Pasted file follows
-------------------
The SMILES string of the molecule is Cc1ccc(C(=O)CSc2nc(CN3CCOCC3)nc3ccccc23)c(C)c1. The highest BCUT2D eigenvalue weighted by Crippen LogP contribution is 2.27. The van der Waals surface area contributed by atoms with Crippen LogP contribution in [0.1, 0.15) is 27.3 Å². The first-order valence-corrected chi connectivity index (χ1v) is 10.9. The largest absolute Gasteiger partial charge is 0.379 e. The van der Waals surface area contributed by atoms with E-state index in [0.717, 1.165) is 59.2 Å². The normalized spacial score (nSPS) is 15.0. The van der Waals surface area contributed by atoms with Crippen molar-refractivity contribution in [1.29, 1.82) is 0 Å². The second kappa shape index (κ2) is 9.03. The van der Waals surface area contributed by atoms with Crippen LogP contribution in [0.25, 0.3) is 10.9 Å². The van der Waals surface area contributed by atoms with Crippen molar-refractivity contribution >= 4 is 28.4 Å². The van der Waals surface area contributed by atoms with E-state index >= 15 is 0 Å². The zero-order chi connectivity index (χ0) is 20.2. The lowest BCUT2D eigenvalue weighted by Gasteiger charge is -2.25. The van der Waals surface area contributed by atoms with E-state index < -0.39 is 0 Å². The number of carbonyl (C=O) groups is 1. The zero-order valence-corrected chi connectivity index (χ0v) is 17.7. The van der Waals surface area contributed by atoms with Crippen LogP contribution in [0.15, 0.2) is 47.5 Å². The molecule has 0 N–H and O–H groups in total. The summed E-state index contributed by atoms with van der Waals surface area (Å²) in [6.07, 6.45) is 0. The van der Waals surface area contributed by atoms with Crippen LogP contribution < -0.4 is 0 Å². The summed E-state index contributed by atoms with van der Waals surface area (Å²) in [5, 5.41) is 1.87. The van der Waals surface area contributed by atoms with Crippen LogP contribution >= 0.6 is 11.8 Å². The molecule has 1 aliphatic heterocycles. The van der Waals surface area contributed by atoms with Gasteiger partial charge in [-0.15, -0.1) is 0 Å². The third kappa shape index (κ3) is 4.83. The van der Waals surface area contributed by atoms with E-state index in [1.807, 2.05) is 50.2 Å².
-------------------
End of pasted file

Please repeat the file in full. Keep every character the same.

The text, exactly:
The SMILES string of the molecule is Cc1ccc(C(=O)CSc2nc(CN3CCOCC3)nc3ccccc23)c(C)c1. The highest BCUT2D eigenvalue weighted by Crippen LogP contribution is 2.27. The van der Waals surface area contributed by atoms with Crippen LogP contribution in [0.1, 0.15) is 27.3 Å². The first-order valence-corrected chi connectivity index (χ1v) is 10.9. The largest absolute Gasteiger partial charge is 0.379 e. The van der Waals surface area contributed by atoms with E-state index in [0.717, 1.165) is 59.2 Å². The normalized spacial score (nSPS) is 15.0. The van der Waals surface area contributed by atoms with Crippen molar-refractivity contribution in [1.29, 1.82) is 0 Å². The second kappa shape index (κ2) is 9.03. The van der Waals surface area contributed by atoms with Crippen LogP contribution in [0.25, 0.3) is 10.9 Å². The van der Waals surface area contributed by atoms with Crippen molar-refractivity contribution >= 4 is 28.4 Å². The van der Waals surface area contributed by atoms with E-state index >= 15 is 0 Å². The zero-order chi connectivity index (χ0) is 20.2. The lowest BCUT2D eigenvalue weighted by Gasteiger charge is -2.25. The van der Waals surface area contributed by atoms with E-state index < -0.39 is 0 Å². The number of carbonyl (C=O) groups is 1. The zero-order valence-corrected chi connectivity index (χ0v) is 17.7. The van der Waals surface area contributed by atoms with Crippen LogP contribution in [0.15, 0.2) is 47.5 Å². The molecule has 0 N–H and O–H groups in total. The summed E-state index contributed by atoms with van der Waals surface area (Å²) in [6.07, 6.45) is 0. The van der Waals surface area contributed by atoms with Crippen LogP contribution < -0.4 is 0 Å². The summed E-state index contributed by atoms with van der Waals surface area (Å²) in [5, 5.41) is 1.87. The van der Waals surface area contributed by atoms with Crippen LogP contribution >= 0.6 is 11.8 Å². The molecule has 1 aliphatic heterocycles. The van der Waals surface area contributed by atoms with Gasteiger partial charge in [-0.15, -0.1) is 0 Å². The third kappa shape index (κ3) is 4.83. The van der Waals surface area contributed by atoms with E-state index in [1.807, 2.05) is 50.2 Å².